The Bombay Lawyers’ Association has approached the Supreme Court seeking a review of its judgement dismissing pleas for an independent investigation into the death of Central Bureau of Investigation judge Brijgopal Harkishan Loya, The Indian Express reported.

The Bombay Lawyers’ Association was one of the petitioners. “We filed the review petition in the Supreme Court in the Loya death case within the stipulated 30 days of the judgement in the case,” its president, Ahmad Abdi, told The Pioneer on Sunday. “We expect the apex court to take up our petition after the summer vacation.”

At the time of his death on December 1, 2014, Loya was handling the Sohrabuddin Sheikh encounter case, in which Bharatiya Janata Party President Amit Shah was an accused. Shah was later discharged in the case. Suspicions were raised about whether Loya’s death was natural after The Caravan published a report in November 2017, in which members of the judge’s family raised a number of questions around the circumstances of his death and said that he had been under pressure at the time.

The top court said in its verdict on April 19 that there was no reason to not believe the judicial officers who were present with Loya at the time of his death. It accused the petitioners of trying to “malign the judiciary” and called their petitions “scandalous and amounting to criminal contempt”.

Senior advocate Dushyant Dave filed the petition on behalf of the association. In the plea, he urged the court to delete its findings that called the petitions a “veiled attempt to launch a frontal attack on the independence of the judiciary and to dilute the credibility of judicial institutions”.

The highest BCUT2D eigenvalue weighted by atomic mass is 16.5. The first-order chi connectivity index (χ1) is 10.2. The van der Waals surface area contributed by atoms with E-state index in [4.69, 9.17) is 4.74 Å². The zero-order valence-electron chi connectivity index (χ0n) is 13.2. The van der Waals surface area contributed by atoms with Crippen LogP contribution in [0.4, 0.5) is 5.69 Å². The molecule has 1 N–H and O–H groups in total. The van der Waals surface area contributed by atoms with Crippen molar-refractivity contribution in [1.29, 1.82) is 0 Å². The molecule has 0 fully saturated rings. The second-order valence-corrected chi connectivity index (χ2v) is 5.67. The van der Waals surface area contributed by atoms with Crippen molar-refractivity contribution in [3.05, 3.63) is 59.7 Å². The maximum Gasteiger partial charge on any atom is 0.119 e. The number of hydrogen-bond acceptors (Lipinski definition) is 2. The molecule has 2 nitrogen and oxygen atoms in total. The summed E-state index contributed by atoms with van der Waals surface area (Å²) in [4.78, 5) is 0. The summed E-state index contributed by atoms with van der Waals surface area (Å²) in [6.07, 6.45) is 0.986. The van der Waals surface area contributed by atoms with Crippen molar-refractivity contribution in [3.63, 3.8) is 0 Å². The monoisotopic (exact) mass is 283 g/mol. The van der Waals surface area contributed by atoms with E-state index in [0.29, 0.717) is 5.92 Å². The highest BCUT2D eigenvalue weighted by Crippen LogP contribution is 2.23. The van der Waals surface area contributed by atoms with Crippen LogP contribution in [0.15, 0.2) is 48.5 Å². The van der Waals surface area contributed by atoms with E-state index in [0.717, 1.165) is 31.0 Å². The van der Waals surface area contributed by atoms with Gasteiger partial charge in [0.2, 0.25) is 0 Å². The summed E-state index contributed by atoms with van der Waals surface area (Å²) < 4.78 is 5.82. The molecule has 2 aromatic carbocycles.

Dave said the verdict had resulted in a “miscarriage of justice if not a complete negation of justice on the facts of the case”.

The lawyers’ body told the court that it did not want to sensationalise the case. “On the contrary, the whole attempt of the petitioner association was to reassure the entire judiciary that the association would stand behind every judge in times of challenge in his or her life,” it said. “The effort was for an independent inquiry to reassure all the members of the judiciary and nothing more. If the inquiry was ordered as prayed for and if it found that judge Loya had indeed died of heart attack it would have set all doubts to rest but it would have sent a strong message to the judiciary and to the country that individuals are willing to stand up for the judiciary and not desert it in time of challenge.”

The Bombay Lawyers’ Association also questioned the discreet inquiry report on the judge’s death that the Maharashtra Police’s commissioner of intelligence had prepared, and reiterated that it was an attempt to pre-empt a truly independent investigation.